Phil Evans, an X-ray astronomer in England and frequent guest blogger for Geeked On Goddard, sends us this report on the partial solar eclipse this morning. The video above consists of 50 still shots taken by Phil over a 15-minute period. The music is Mars, Bringer of War, by Gustav Holst, brought to you in its copyright-free glory by the U.S. Air Force Band.
Being a Brit and an astronomer is often no fun. The clouds know when something interesting is happening, or you’ve bought a new piece of equipment. Almost every lunar eclipse I’ve tried to watch has been clear until the moon was about 30% covered, and then I was clouded out until the moon was about 30% covered on the way out of eclipse.
So it was with extreme pessimism that I began my first working day of 2011 by trudging my way up to the 5th floor of a tall campus buiding, carrying my brand-new Canon EOS 500D (a Christmas present plus my savings!). Sure enough, as the sky began to glow, two large, banks of cloud were illuminated near the horizon. Typical!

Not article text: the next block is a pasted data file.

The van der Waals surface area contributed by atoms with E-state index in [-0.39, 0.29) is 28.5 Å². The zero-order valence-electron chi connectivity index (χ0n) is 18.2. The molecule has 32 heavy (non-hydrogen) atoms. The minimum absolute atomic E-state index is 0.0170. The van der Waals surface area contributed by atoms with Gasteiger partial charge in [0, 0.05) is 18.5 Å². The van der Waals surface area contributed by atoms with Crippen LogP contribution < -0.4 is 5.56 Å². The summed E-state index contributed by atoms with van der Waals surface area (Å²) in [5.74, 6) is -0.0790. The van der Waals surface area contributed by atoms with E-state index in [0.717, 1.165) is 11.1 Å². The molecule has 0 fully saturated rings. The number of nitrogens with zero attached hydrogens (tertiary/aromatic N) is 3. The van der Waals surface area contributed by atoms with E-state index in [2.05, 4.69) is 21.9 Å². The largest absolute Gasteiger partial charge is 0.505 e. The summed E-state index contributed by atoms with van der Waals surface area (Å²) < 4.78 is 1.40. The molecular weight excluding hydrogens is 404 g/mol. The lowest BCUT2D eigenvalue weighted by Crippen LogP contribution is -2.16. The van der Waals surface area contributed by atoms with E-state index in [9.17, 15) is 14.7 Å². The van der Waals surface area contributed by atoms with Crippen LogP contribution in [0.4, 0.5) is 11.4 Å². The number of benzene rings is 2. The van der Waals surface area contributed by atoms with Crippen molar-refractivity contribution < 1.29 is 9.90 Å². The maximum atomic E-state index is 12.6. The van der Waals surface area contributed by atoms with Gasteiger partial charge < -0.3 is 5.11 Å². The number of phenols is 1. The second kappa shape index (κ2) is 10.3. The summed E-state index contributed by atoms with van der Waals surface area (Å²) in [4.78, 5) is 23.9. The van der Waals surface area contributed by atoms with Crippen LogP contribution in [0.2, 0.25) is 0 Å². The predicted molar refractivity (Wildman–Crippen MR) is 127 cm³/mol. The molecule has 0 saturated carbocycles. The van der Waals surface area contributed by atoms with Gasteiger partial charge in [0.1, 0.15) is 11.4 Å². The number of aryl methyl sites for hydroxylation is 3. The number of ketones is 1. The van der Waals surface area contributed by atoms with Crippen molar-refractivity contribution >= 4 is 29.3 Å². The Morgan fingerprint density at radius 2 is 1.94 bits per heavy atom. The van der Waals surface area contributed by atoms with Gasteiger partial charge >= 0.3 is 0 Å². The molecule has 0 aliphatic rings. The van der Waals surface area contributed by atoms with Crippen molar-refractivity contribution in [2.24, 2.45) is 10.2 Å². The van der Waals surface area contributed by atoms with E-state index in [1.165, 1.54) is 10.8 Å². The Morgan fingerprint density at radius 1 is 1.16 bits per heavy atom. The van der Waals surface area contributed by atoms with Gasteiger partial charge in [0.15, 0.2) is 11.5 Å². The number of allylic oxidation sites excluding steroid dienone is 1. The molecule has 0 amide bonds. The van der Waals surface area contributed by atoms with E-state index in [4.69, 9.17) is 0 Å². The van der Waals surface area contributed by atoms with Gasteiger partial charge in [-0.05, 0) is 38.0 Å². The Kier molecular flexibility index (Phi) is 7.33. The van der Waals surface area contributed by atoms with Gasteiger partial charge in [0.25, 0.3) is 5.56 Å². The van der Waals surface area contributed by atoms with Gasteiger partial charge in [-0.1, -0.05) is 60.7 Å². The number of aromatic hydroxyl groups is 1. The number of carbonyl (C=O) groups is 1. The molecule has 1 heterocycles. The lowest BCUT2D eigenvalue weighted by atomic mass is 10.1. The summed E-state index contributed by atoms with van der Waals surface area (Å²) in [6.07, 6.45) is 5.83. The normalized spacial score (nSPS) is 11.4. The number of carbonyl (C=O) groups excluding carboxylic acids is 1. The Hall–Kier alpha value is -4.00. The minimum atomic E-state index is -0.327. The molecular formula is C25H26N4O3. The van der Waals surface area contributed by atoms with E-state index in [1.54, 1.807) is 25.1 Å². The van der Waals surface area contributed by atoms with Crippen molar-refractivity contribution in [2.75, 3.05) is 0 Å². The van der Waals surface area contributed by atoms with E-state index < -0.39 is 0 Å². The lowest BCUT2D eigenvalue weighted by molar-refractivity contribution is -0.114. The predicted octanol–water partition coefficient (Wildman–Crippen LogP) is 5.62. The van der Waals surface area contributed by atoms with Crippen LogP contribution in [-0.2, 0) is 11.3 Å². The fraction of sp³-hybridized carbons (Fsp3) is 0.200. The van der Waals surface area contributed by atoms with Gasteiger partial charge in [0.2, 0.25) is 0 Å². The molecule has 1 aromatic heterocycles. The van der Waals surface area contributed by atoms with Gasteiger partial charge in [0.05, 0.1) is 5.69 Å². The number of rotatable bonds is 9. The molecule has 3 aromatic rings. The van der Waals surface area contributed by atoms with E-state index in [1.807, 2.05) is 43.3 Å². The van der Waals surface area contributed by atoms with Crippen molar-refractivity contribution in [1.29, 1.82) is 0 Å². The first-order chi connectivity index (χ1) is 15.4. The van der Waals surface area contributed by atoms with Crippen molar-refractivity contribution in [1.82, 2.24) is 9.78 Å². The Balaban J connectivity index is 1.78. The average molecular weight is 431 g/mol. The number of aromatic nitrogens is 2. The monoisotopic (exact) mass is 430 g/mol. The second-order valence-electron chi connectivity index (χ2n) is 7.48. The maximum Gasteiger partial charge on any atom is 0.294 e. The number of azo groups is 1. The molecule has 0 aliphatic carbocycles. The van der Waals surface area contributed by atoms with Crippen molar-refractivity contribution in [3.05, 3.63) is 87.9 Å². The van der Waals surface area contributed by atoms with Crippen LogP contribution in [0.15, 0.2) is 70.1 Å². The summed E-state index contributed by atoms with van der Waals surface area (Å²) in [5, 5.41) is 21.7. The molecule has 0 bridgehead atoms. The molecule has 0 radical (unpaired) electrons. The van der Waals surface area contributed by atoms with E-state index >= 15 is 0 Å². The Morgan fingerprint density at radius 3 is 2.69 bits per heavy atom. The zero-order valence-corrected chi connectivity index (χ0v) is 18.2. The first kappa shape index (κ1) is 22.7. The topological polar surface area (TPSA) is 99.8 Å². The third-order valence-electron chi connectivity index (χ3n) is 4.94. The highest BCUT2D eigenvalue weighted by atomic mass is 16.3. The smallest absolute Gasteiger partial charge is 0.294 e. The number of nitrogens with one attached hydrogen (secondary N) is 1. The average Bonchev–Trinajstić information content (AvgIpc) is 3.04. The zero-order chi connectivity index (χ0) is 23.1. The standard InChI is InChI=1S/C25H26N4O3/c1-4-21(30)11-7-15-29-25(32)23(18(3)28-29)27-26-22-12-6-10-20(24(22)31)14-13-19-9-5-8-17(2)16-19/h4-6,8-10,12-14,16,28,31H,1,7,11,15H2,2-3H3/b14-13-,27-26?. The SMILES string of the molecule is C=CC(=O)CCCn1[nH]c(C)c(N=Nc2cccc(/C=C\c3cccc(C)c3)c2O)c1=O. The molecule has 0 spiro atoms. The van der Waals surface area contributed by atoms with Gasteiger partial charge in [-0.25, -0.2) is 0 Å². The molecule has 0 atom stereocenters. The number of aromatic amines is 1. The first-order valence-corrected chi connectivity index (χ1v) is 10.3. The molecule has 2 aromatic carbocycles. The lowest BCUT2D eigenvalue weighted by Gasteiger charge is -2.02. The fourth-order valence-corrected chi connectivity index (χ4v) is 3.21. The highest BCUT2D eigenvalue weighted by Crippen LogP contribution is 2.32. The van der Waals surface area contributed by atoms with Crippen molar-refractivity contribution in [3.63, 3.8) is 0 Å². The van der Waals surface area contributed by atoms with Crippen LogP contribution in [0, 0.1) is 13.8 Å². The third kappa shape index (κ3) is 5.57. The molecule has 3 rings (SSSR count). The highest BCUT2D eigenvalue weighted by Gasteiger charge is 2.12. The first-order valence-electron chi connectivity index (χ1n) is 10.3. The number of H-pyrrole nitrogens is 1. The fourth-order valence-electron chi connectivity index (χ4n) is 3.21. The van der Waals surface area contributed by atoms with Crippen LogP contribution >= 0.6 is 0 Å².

Actually, there were two small, sun-size gaps: one between the horizon and the first bank, and one between the two banks. As the Sun rose (surprisingly quickly) we were treated to a fantastic view of the crescent Sun above the trees, distorted by the atmosphere, and actually accentuated by the clouds. They added depth, colour and an extra sense of anticipation as the Sun, rather than baring all, made use of the available cover to dance suggestively, keeping us on the edge of our seats.
108 photos later and the cloud had taken over. But was it worth the climb up 5 floors at 8 a.m.? You bet it was. Nice one, Universe.
— Phil Evans
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OH AND DID I MENTION? All opinions and opinionlike objects in this blog are mine alone and NOT those of NASA or Goddard Space Flight Center. And while we’re at it, links to websites posted on this blog do not imply endorsement of those websites by NASA.